Lastly, looking at the WB’s Education Strategy 2020 document  it is clear to see that the WB is all about return on investments, despite the jargon of providing education and eradicating inequality in the educational sphere. The biggest return on investment for the WB is no doubt Primary Education, and is subsequently the area that is targeted amongst developing countries for investment. I suggest, however, that primary education should be funded solely by the State and that the educational sphere that should be inundated with funding and investment (from private sources if need be) is the tertiary sector. It is this sector that can make the biggest contribution to society (in the form of inventions, business ideas, medical cures, engineering feats, etc), when handled correctly and equitably.

In summary, the education system needs to re-imagined and re-ordered so that the narrowly focused idea of HCT is not the driving force of education and the economy. Instead, an approach that sees education being treated as a basic human right (across the board and equitably) joined together with other sectors where everyone can contribute something while benefitting, will I believe yield better results and lower the unemployment rate.

[1] There are numerous schools across the country that still do not have basic access to water and sanitation, textbooks, proper classrooms, adequate educators, etc. This denotes a basic denial of human rights to these people.

[2] Gustafsson is Associate Professor at Wits and focuses on Economics in Education –

[3] Human Capital Theory has its origins in Adam Smith’s work, but it was Jacob Mincer and Theodore Shultz who popularized the theory.

[4] The Learning outcomes of the Curriculum Assessment Policy Statements (CAPS) can be found on multiple pages within the document/s itself –


[6] Hendrik Verwoerd was the architect of apartheid and famously called for a controlled economic state in which only the white minority benefitted. See

[7] The value of this grant has been included in the ‘Rate of Return’ calculation of education investment. It is therefore worth noting that it is currently cheaper for the government to continue paying out this meagre grant than to re-order the education system! Motive to continue with the current unequal and unjust system.

[8] This is evidenced by the fact that our streets are littered with educated people who are seen with street sign begging for jobs. See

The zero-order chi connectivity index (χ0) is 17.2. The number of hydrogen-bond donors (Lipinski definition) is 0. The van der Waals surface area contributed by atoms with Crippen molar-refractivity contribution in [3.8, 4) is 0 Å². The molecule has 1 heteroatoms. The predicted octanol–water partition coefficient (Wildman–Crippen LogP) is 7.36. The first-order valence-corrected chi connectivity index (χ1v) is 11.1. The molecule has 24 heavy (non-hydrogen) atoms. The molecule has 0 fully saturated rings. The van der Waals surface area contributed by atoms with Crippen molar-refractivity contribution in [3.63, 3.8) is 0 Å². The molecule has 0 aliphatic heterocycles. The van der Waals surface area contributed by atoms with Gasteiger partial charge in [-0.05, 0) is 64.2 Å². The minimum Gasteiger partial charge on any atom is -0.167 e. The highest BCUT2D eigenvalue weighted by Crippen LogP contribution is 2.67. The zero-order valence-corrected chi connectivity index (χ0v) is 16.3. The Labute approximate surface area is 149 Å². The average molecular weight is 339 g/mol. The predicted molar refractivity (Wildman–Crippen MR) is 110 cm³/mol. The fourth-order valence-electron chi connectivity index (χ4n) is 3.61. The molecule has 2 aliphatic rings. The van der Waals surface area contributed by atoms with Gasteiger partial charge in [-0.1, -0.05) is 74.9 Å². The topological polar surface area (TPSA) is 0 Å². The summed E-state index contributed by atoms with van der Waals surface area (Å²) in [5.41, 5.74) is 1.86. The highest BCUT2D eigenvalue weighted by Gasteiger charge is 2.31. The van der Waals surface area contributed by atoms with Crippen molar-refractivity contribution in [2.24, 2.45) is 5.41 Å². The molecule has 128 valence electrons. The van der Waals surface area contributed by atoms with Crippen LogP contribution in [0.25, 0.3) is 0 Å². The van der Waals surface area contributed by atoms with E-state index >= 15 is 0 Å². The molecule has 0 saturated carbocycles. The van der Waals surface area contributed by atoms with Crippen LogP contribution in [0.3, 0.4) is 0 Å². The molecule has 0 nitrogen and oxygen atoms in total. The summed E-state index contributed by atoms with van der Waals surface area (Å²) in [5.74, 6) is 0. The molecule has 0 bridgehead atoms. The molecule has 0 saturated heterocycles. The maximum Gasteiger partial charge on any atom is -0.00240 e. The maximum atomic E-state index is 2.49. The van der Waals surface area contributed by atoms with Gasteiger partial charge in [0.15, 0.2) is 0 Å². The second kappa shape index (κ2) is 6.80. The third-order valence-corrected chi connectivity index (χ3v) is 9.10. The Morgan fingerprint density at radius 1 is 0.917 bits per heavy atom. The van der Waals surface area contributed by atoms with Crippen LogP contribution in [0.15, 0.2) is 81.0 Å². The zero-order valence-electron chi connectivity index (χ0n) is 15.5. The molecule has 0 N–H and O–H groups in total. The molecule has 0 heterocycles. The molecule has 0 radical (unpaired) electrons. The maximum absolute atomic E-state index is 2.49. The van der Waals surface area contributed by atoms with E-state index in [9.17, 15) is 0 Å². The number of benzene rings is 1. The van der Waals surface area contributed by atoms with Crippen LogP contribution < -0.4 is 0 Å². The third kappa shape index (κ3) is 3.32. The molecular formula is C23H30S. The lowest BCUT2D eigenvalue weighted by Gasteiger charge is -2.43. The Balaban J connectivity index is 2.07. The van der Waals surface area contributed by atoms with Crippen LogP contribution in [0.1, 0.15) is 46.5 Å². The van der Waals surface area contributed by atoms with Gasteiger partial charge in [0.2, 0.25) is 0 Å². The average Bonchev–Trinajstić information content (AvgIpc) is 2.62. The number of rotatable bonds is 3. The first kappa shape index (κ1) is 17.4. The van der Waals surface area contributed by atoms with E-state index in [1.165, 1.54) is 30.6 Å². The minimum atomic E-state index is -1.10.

Setting Educational Precedent in a Time of Crisis Furthers Inequalities (Part I)

Should online Schooling as the ‘new normal’ leave older teachers behind?

The concepts of ‘e-learning’ and ‘online schooling’ are filled with a near magical aura of curiosity and novelty. When I hear these terms, I tend to think of words and phrases such as modernity, technologically advanced and futuristic. The truth is, I’ve always wondered what it would be like to teach online. I never ever thought, being a Primary School teacher, that I’d have an opportunity to do so. Enter COVID-19.

As educators begin the controversial migration back to our ‘natural habitat’, AKA the physical classroom, I am finally offered a moment to breathe, take stock and evaluate how the past seven weeks have gone. Since the initial announcement by Minister Motshekga that all schools were to be closed due to the COVID-19 pandemic, a number of wealthier and well-resourced schools began offering various forms of online schooling to its learners. My own experience of these past few weeks was filled with a sense of excitement and fascination in the beginning but was quickly turned to a sense of worry at the number of challenges that educators across the country began to face as a result of these sudden changes.

Laying all the emotions aside, I think it wise to stop and recognize the past few weeks, and this current moment in history, for what it is. A sombre, life-altering moment that has the potential to change every aspect of how we look at education and our educators – for the better or for worse.

What do I mean exactly? Well, in common law legal systems, a term that is widely used is ‘setting precedent’ (Lamond, 2016). This roughly means that a certain case or situation in the legal courts establishes a principal or rule that must be adhered to by lower courts. Stare decisis is the Latin term and offers a slight nuance to the above attempted definition. Stare decisis invokes the idea that decisions are made based on previous decisions (Timothy, 2017). There is no room for deviance if one invokes Stare decisis. Now, I do realise that I cannot equate the legal system to the education system as they are two distinct structures, but the danger I see today is that by making use of technology and online schooling in such a rapid and sweeping manner (due to COVID-19) draws the danger of setting precedent (Stare decisis) across the country’s unequal and imbalanced education sector. The sad truth is that in our current neoliberal world, it is often the neoliberal elite (and all of us stuck in their world) that tend to invoke Stare decisis upon others, without ever even realising it (Harvey, 2005).